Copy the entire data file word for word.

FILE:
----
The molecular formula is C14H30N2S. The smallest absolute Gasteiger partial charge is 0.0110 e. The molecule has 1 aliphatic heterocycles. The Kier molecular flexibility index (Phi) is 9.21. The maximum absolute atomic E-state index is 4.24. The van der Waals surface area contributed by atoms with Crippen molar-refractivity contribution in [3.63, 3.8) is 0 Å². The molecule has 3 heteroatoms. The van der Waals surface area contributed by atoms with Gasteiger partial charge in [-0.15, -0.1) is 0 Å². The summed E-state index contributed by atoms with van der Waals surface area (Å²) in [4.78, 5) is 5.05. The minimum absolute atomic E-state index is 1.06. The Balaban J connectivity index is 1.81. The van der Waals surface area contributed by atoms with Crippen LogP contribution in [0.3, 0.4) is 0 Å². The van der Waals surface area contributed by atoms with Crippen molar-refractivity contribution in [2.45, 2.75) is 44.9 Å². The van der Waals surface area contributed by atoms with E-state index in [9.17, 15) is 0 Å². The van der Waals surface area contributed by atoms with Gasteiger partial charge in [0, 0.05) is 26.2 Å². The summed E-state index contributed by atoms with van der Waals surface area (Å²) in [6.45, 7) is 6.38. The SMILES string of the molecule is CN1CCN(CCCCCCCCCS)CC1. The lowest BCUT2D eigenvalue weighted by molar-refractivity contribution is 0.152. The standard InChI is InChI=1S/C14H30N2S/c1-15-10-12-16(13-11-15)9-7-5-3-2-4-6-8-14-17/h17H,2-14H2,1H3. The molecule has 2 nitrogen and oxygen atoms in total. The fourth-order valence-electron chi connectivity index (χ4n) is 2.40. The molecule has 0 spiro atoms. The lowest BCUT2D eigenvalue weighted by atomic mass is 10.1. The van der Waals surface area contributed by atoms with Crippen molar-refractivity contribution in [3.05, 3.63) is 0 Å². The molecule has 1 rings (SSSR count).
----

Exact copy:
The molecular formula is C14H30N2S. The smallest absolute Gasteiger partial charge is 0.0110 e. The molecule has 1 aliphatic heterocycles. The Kier molecular flexibility index (Phi) is 9.21. The maximum absolute atomic E-state index is 4.24. The van der Waals surface area contributed by atoms with Crippen molar-refractivity contribution in [3.63, 3.8) is 0 Å². The molecule has 3 heteroatoms. The van der Waals surface area contributed by atoms with Gasteiger partial charge in [-0.15, -0.1) is 0 Å². The summed E-state index contributed by atoms with van der Waals surface area (Å²) in [4.78, 5) is 5.05. The minimum absolute atomic E-state index is 1.06. The Balaban J connectivity index is 1.81. The van der Waals surface area contributed by atoms with Crippen LogP contribution in [0.3, 0.4) is 0 Å². The van der Waals surface area contributed by atoms with Crippen molar-refractivity contribution in [2.45, 2.75) is 44.9 Å². The van der Waals surface area contributed by atoms with E-state index in [9.17, 15) is 0 Å². The van der Waals surface area contributed by atoms with Gasteiger partial charge in [0, 0.05) is 26.2 Å². The summed E-state index contributed by atoms with van der Waals surface area (Å²) in [6.45, 7) is 6.38. The SMILES string of the molecule is CN1CCN(CCCCCCCCCS)CC1. The lowest BCUT2D eigenvalue weighted by molar-refractivity contribution is 0.152. The standard InChI is InChI=1S/C14H30N2S/c1-15-10-12-16(13-11-15)9-7-5-3-2-4-6-8-14-17/h17H,2-14H2,1H3. The molecule has 2 nitrogen and oxygen atoms in total. The fourth-order valence-electron chi connectivity index (χ4n) is 2.40. The molecule has 0 spiro atoms. The lowest BCUT2D eigenvalue weighted by atomic mass is 10.1. The van der Waals surface area contributed by atoms with Crippen molar-refractivity contribution in [3.05, 3.63) is 0 Å². The molecule has 1 rings (SSSR count).